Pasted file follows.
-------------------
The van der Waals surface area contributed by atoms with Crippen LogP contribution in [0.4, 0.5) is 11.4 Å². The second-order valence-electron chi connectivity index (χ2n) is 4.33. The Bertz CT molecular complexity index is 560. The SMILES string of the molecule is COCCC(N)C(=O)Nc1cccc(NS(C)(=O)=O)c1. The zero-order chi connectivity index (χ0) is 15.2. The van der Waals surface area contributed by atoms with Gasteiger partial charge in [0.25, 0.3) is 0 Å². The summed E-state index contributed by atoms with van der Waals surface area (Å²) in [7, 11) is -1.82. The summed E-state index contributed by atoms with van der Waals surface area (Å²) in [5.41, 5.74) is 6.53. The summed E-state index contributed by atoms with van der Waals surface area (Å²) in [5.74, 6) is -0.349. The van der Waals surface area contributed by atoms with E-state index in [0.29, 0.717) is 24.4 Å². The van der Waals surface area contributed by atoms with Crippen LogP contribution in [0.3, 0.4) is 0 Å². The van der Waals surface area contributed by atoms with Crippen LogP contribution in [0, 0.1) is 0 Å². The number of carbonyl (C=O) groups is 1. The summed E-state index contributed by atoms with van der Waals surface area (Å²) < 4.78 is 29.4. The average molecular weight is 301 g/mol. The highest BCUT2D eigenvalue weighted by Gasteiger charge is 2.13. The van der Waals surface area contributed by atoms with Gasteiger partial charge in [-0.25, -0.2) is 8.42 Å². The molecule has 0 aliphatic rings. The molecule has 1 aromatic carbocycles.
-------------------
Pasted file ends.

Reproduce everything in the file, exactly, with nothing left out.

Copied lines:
The van der Waals surface area contributed by atoms with Crippen LogP contribution in [0.4, 0.5) is 11.4 Å². The second-order valence-electron chi connectivity index (χ2n) is 4.33. The Bertz CT molecular complexity index is 560. The SMILES string of the molecule is COCCC(N)C(=O)Nc1cccc(NS(C)(=O)=O)c1. The zero-order chi connectivity index (χ0) is 15.2. The van der Waals surface area contributed by atoms with Gasteiger partial charge in [0.25, 0.3) is 0 Å². The summed E-state index contributed by atoms with van der Waals surface area (Å²) in [7, 11) is -1.82. The summed E-state index contributed by atoms with van der Waals surface area (Å²) in [5.41, 5.74) is 6.53. The summed E-state index contributed by atoms with van der Waals surface area (Å²) in [5.74, 6) is -0.349. The van der Waals surface area contributed by atoms with E-state index in [0.29, 0.717) is 24.4 Å². The van der Waals surface area contributed by atoms with Crippen LogP contribution in [0.3, 0.4) is 0 Å². The van der Waals surface area contributed by atoms with Crippen LogP contribution in [0, 0.1) is 0 Å². The number of carbonyl (C=O) groups is 1. The summed E-state index contributed by atoms with van der Waals surface area (Å²) < 4.78 is 29.4. The average molecular weight is 301 g/mol. The highest BCUT2D eigenvalue weighted by Gasteiger charge is 2.13. The van der Waals surface area contributed by atoms with Gasteiger partial charge in [-0.25, -0.2) is 8.42 Å². The molecule has 0 aliphatic rings. The molecule has 1 aromatic carbocycles.